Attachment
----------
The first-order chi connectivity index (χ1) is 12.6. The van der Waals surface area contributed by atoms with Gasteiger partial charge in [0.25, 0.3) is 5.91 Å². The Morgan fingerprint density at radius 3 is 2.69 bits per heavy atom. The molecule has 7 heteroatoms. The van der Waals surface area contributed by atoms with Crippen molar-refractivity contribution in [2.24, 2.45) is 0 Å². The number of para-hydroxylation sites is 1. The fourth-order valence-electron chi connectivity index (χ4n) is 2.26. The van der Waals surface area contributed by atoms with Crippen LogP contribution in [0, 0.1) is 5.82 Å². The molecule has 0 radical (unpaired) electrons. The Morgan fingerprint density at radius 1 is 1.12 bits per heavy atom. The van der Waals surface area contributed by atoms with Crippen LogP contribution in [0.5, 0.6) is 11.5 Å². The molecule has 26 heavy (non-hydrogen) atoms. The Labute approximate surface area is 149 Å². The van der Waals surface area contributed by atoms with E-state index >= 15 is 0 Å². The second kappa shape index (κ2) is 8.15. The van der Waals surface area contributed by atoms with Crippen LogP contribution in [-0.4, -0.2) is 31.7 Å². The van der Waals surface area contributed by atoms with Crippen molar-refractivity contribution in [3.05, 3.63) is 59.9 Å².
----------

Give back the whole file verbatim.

The first-order chi connectivity index (χ1) is 12.6. The van der Waals surface area contributed by atoms with Gasteiger partial charge in [0.25, 0.3) is 5.91 Å². The Morgan fingerprint density at radius 3 is 2.69 bits per heavy atom. The molecule has 7 heteroatoms. The van der Waals surface area contributed by atoms with Crippen molar-refractivity contribution in [2.24, 2.45) is 0 Å². The number of para-hydroxylation sites is 1. The fourth-order valence-electron chi connectivity index (χ4n) is 2.26. The van der Waals surface area contributed by atoms with Crippen LogP contribution in [0, 0.1) is 5.82 Å². The molecule has 0 radical (unpaired) electrons. The Morgan fingerprint density at radius 1 is 1.12 bits per heavy atom. The van der Waals surface area contributed by atoms with Crippen LogP contribution in [0.5, 0.6) is 11.5 Å². The molecule has 26 heavy (non-hydrogen) atoms. The Labute approximate surface area is 149 Å². The van der Waals surface area contributed by atoms with E-state index >= 15 is 0 Å². The second kappa shape index (κ2) is 8.15. The van der Waals surface area contributed by atoms with Crippen LogP contribution in [-0.4, -0.2) is 31.7 Å². The van der Waals surface area contributed by atoms with Crippen molar-refractivity contribution in [3.05, 3.63) is 59.9 Å².